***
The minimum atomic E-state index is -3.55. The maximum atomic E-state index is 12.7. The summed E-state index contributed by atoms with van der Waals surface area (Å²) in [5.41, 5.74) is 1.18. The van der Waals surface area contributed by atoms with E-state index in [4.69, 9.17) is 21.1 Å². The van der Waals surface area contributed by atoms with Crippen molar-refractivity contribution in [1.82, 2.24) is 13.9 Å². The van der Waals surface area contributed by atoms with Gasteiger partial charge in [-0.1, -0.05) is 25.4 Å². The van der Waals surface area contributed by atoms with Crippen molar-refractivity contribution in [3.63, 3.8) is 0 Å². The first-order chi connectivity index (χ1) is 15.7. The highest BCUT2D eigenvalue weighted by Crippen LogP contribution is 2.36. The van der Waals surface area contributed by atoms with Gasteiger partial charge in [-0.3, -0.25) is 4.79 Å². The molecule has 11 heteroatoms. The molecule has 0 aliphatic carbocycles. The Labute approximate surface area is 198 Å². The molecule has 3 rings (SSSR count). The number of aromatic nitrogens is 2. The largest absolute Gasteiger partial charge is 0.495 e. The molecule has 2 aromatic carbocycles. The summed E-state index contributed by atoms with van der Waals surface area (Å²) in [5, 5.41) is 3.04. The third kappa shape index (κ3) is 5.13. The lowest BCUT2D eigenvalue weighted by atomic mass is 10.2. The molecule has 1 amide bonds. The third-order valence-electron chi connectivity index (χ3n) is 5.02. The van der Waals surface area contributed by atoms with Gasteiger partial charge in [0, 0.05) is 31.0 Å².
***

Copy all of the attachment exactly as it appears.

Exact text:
The minimum atomic E-state index is -3.55. The maximum atomic E-state index is 12.7. The summed E-state index contributed by atoms with van der Waals surface area (Å²) in [5.41, 5.74) is 1.18. The van der Waals surface area contributed by atoms with E-state index in [4.69, 9.17) is 21.1 Å². The van der Waals surface area contributed by atoms with Crippen molar-refractivity contribution in [1.82, 2.24) is 13.9 Å². The van der Waals surface area contributed by atoms with Gasteiger partial charge in [-0.1, -0.05) is 25.4 Å². The van der Waals surface area contributed by atoms with Crippen molar-refractivity contribution in [3.63, 3.8) is 0 Å². The first-order chi connectivity index (χ1) is 15.7. The highest BCUT2D eigenvalue weighted by Crippen LogP contribution is 2.36. The van der Waals surface area contributed by atoms with Gasteiger partial charge in [-0.3, -0.25) is 4.79 Å². The molecule has 11 heteroatoms. The molecule has 0 aliphatic carbocycles. The Labute approximate surface area is 198 Å². The molecule has 3 rings (SSSR count). The number of aromatic nitrogens is 2. The largest absolute Gasteiger partial charge is 0.495 e. The molecule has 2 aromatic carbocycles. The summed E-state index contributed by atoms with van der Waals surface area (Å²) in [5, 5.41) is 3.04. The third kappa shape index (κ3) is 5.13. The lowest BCUT2D eigenvalue weighted by atomic mass is 10.2. The molecule has 1 amide bonds. The third-order valence-electron chi connectivity index (χ3n) is 5.02. The van der Waals surface area contributed by atoms with Gasteiger partial charge in [0, 0.05) is 31.0 Å².